Review: The Legacy – Dylan Allen

“I’m going to show you why us. How us. I’m asking for a lot. Your future. Your love. Your loyalty. Your body. Your children. Your life,” he says. “But I’m offering you the same things in return.”

I fell in love with Dylan Allen after reading her book, Envy. It hurt my heart in the most delicious way. The strife between Graham and Apollo left me sick at times. I needed them to be together so much that I found myself taking breaks from it to alleviate my breaking heart. For me, that is the beauty of a well-written romance.

I just finished Dylan Allen’s newest book, The Legacy. I was worried that the main characters, Hayes and Confidence, would follow the same path as Graham and Apollo, and I waited a day or two after its release before reading it, thinking I would need to prepare my heart. Boy was I wrong.

In my foray to reading more romance, I have come to expect a certain level of strife between the main hero and heroine. There is the typical trope wherein they fight against the odds to be together, and it takes most of the book for them to finally inhabit a relationship.

This isn’t really the case with Allen’s story. Hayes and Confidence meet at the beginning of the book, struggle at first out of a misunderstanding, and recognize quickly that they are “meant to be.” There is a time when they break up, but their love is never lost, and they reconcile quickly. As far as their relationship, that is the easy part of the book, especially because these two characters are delicious. Like, I want to gobble them up.

First and foremost, Confidence is the perfect representation of strong womanhood. She is the voice of reason (for the most part) in this book, and her words, her glorious words, save Hayes. She helps transform him into a man of social integrity. He is responsible for the continuation of his legacy, one that could net more monetary worth for his family. However, she shows him that the true power behind money is social obligation, and his legacy is forever changed.

Confidence, however, is not possible without Hayes. As I’ve mentioned in a prior blog post, there is something in the authorial minds of recent romance writers, especially writers that I love. They are writing men, serious alpha males, who have compassion and loyalty to the women they love. They don’t undermine the female characters. Instead, they empower them. This is insightful in our #metoo times. We want men who know their place as providers and the strength of a partnership, but these male characters also recognize their strength comes from their relationship with the heroine. In The Legacy, Hayes is a flawed man. His wealth and past experiences have made him suspicious of people. He doesn’t trust easily, and he struggles with connecting with others. After meeting Confidence, judging her falsely, and finally saving her, he quickly recognizes her value. This is not the norm in most romances. It often takes the male hero most of the book to see this. That isn’t the case with Hayes. Once this happens, even when they break up, the reader understands these two characters will end up together, Hayes will insist upon it. We are able to watch them grow stronger as a couple, falling in love with their coupleship as they fall deeper in love with each other. Dylan Allen writes THE most beautiful relationship between Hayes and Confidence. I spent most of my time highlighting the most heartfelt dialogue between the two.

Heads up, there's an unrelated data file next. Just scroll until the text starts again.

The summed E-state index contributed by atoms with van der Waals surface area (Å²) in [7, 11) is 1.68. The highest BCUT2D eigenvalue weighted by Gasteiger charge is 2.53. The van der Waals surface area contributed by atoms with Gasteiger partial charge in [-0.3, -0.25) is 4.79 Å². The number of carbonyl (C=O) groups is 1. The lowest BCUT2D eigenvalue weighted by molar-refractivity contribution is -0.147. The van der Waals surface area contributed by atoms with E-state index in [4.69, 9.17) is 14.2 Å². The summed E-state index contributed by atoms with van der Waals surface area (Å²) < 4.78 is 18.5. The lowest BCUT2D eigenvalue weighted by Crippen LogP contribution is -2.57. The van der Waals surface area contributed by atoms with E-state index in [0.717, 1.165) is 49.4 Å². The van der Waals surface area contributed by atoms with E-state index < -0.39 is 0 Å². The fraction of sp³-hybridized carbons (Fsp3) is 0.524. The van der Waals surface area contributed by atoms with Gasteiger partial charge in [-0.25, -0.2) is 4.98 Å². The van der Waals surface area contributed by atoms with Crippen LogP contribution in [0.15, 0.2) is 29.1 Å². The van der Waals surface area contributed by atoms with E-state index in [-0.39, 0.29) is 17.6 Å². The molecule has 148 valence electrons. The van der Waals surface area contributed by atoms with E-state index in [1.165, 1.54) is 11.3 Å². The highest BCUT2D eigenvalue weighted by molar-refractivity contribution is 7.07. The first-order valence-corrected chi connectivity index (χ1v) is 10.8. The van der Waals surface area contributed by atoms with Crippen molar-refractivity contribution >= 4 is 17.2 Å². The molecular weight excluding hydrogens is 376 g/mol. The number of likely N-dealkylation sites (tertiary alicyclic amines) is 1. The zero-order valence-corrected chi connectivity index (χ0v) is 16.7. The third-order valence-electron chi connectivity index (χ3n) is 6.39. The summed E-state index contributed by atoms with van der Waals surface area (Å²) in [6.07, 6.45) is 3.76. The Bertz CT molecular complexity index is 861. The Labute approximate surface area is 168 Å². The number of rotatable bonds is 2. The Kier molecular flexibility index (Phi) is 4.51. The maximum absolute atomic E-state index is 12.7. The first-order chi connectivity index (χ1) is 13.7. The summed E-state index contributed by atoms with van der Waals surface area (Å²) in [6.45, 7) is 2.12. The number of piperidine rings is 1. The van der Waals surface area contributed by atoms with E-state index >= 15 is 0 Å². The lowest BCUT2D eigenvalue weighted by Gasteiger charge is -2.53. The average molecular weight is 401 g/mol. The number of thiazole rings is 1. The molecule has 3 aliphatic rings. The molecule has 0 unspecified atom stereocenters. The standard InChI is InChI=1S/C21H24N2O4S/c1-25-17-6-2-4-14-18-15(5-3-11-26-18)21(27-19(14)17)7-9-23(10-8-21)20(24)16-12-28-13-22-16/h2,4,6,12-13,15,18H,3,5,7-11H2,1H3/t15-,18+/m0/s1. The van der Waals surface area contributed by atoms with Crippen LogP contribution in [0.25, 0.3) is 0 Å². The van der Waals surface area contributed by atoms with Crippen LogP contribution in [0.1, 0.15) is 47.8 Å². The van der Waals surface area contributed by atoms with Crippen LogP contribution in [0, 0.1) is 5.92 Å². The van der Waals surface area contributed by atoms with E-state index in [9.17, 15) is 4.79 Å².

Now, for me, this book is about so much more. The real message of this book is not the message of love in the traditional romantic sense. Instead, the message of this book is social responsibility. Allen is asking the question: what is one’s duty to one’s community especially if one has money? How does one show a “love” for one’s community? This is the true love affair of this book, and it happens within the community of River’s Wilde, an enclave of Houston. We are treated to a community bent on helping its citizens. Allen spends so much time focusing on this theme, that you know this is the take away from her book. Through the character of Confidence, we see the importance of social responsibility, and Hayes’s transformation to this understanding offers the most profound moments in the book. This is the book’s true beauty.

In all, I LOVED this story. Really, really loved these characters. Like her writer-sister, Kennedy Ryan, we are treated to the way that romance genre can be something more than its characters. We are given a lesson in how to be better citizens.

“I mean that you started like that for me. A pin prick sized drop of water on the very still waters of my life. And the minute you touched me, you caused a ripple that blurred everything I thought I was certain of. The way I saw myself, my obligations, my future. And now, just like that river you love so much does, it winds its way south, you rush through me, and I’m drowning in you.”

In love and romance,

Professor A

P.S. I cannot wait for the continuing saga of River’s Wilde. Remington is coming…


I teach students to write for college. I love to read writers who write romance. Why not review and promote the writing of people who love to write romance? Win-win for me

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